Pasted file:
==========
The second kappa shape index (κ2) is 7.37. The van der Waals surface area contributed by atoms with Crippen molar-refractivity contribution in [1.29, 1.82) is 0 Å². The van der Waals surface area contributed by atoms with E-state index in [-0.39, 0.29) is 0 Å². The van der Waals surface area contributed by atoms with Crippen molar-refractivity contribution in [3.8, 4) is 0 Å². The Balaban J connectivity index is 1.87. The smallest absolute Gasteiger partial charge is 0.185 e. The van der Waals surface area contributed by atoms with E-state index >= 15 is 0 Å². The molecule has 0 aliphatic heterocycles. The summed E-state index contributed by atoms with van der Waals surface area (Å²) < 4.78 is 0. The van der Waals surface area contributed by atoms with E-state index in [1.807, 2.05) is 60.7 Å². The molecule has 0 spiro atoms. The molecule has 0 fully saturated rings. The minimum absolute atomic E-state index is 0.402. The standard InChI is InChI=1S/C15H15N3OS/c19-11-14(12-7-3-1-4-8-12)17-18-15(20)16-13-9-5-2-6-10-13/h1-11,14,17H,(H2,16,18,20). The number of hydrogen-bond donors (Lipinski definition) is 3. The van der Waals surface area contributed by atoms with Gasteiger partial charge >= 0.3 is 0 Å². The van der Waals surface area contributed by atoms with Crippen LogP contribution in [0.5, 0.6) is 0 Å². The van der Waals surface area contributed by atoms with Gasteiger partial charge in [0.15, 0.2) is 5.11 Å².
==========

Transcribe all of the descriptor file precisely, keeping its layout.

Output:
The second kappa shape index (κ2) is 7.37. The van der Waals surface area contributed by atoms with Crippen molar-refractivity contribution in [1.29, 1.82) is 0 Å². The van der Waals surface area contributed by atoms with E-state index in [-0.39, 0.29) is 0 Å². The van der Waals surface area contributed by atoms with Crippen molar-refractivity contribution in [3.8, 4) is 0 Å². The Balaban J connectivity index is 1.87. The smallest absolute Gasteiger partial charge is 0.185 e. The van der Waals surface area contributed by atoms with E-state index >= 15 is 0 Å². The molecule has 0 aliphatic heterocycles. The summed E-state index contributed by atoms with van der Waals surface area (Å²) < 4.78 is 0. The van der Waals surface area contributed by atoms with E-state index in [1.807, 2.05) is 60.7 Å². The molecule has 0 spiro atoms. The molecule has 0 fully saturated rings. The minimum absolute atomic E-state index is 0.402. The standard InChI is InChI=1S/C15H15N3OS/c19-11-14(12-7-3-1-4-8-12)17-18-15(20)16-13-9-5-2-6-10-13/h1-11,14,17H,(H2,16,18,20). The number of hydrogen-bond donors (Lipinski definition) is 3. The van der Waals surface area contributed by atoms with Gasteiger partial charge >= 0.3 is 0 Å². The van der Waals surface area contributed by atoms with Crippen LogP contribution in [0.5, 0.6) is 0 Å². The van der Waals surface area contributed by atoms with Gasteiger partial charge in [0.15, 0.2) is 5.11 Å².